In his LSU lecture “What Language to Say ‘the Arts’? French Rhetoric and German Aesthetics in the 18th Century,” Professor Fumaroli will share his thoughts on a number of fundamental problems concerning the relationship between words and images, especially the perceived gap between artistic practice and philosophical theory. Rather than reducing the “conceptual turn” in contemporary art to the early 20th century and Marcel Duchamp, he traces its roots to the advent of German aesthetics in the 18th century. Opposed to the dictates and rationalist rigidity of aesthetics, he advances the French poetical and rhetorical tradition as a potent alternative for understanding and interpreting art. The guiding idea behind his talk will be a saying by the Roman first-century BC poet Horace:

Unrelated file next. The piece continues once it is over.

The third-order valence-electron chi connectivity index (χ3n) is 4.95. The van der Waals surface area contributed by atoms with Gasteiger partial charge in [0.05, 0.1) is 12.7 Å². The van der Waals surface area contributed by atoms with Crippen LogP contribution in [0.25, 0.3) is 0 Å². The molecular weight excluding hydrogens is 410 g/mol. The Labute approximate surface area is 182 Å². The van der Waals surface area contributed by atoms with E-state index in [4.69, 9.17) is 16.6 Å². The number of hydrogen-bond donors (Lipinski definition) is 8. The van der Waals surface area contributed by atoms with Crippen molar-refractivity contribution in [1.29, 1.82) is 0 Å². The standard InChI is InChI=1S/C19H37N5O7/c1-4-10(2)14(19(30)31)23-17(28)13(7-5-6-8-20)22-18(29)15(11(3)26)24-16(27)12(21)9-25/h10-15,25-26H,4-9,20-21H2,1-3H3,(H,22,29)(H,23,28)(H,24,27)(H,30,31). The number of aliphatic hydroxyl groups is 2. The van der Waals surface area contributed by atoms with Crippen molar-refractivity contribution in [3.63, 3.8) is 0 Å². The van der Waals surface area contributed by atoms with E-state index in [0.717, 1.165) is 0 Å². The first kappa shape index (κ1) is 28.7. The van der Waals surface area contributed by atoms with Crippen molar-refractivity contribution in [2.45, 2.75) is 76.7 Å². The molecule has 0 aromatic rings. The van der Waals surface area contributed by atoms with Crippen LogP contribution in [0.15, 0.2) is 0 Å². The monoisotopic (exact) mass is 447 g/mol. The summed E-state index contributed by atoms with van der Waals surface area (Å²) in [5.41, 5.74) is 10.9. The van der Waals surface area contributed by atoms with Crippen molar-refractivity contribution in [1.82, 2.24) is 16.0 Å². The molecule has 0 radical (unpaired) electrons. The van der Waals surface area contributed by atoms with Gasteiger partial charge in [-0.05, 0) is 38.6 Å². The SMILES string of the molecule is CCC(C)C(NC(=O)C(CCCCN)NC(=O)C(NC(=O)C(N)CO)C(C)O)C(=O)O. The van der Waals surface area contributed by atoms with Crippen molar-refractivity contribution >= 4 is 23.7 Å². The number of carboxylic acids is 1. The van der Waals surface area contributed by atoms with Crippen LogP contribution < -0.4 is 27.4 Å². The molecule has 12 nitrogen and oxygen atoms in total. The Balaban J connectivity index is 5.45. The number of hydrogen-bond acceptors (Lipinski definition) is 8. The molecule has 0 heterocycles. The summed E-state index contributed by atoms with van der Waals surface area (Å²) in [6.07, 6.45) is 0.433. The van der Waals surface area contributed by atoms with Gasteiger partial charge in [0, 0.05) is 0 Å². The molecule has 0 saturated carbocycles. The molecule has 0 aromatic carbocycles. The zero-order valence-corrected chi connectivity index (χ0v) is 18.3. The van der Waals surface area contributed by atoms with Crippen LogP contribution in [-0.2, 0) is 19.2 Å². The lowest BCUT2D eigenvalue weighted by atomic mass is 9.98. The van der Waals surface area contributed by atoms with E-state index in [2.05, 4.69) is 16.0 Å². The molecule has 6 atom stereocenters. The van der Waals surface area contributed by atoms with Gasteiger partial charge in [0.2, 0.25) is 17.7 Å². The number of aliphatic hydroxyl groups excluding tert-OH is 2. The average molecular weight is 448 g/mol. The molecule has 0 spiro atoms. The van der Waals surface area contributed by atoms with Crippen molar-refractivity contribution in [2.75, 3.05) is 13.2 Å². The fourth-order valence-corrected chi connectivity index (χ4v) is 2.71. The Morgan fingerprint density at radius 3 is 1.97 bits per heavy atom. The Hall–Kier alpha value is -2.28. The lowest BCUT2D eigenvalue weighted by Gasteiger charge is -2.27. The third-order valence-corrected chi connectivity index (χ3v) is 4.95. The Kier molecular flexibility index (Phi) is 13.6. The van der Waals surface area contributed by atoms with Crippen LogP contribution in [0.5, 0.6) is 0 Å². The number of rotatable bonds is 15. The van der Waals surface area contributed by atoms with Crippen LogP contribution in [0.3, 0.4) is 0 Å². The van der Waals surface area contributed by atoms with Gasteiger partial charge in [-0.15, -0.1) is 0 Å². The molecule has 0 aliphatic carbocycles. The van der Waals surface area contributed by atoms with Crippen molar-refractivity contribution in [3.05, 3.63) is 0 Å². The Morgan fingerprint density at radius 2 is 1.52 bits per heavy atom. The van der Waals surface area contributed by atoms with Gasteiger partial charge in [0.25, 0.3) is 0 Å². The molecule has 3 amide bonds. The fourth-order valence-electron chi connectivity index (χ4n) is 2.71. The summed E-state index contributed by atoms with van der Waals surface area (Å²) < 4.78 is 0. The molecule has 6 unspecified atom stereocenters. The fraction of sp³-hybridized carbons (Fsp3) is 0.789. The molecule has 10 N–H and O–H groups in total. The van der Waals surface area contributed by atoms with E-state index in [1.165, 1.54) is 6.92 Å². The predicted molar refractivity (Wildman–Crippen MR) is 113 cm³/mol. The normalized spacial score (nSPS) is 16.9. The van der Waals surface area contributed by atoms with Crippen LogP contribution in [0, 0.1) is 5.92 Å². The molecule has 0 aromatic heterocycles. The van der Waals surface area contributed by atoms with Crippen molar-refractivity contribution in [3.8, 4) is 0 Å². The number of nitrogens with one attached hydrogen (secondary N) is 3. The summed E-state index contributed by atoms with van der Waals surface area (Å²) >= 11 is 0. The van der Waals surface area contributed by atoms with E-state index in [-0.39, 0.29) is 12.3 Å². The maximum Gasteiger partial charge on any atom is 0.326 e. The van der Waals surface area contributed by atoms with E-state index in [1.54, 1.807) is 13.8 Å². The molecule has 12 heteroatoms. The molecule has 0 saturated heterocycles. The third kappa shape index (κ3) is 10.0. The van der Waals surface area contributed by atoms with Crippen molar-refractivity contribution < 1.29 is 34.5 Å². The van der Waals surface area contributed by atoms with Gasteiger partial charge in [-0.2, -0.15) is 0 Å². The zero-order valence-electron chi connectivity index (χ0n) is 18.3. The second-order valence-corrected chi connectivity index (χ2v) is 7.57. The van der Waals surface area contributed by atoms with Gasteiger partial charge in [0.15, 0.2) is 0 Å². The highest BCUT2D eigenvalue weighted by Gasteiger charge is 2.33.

ut pictura poesis
(as is painting, so is poetry).
Following the lecture, a reception will be held at Hill Memorial Library from 6:30 to 8 p.m. The reception coincides with the opening of La Langue mondiale: French as the Language of Art and Thought, 1750–1900, an exhibition curated by Hill Memorial librarians, Associate Professor Darius Spieth, and students in Spieth’s seminar, Artistic Life in Paris in 19th-Century French Literature. The lecture and reception are free and open to the public.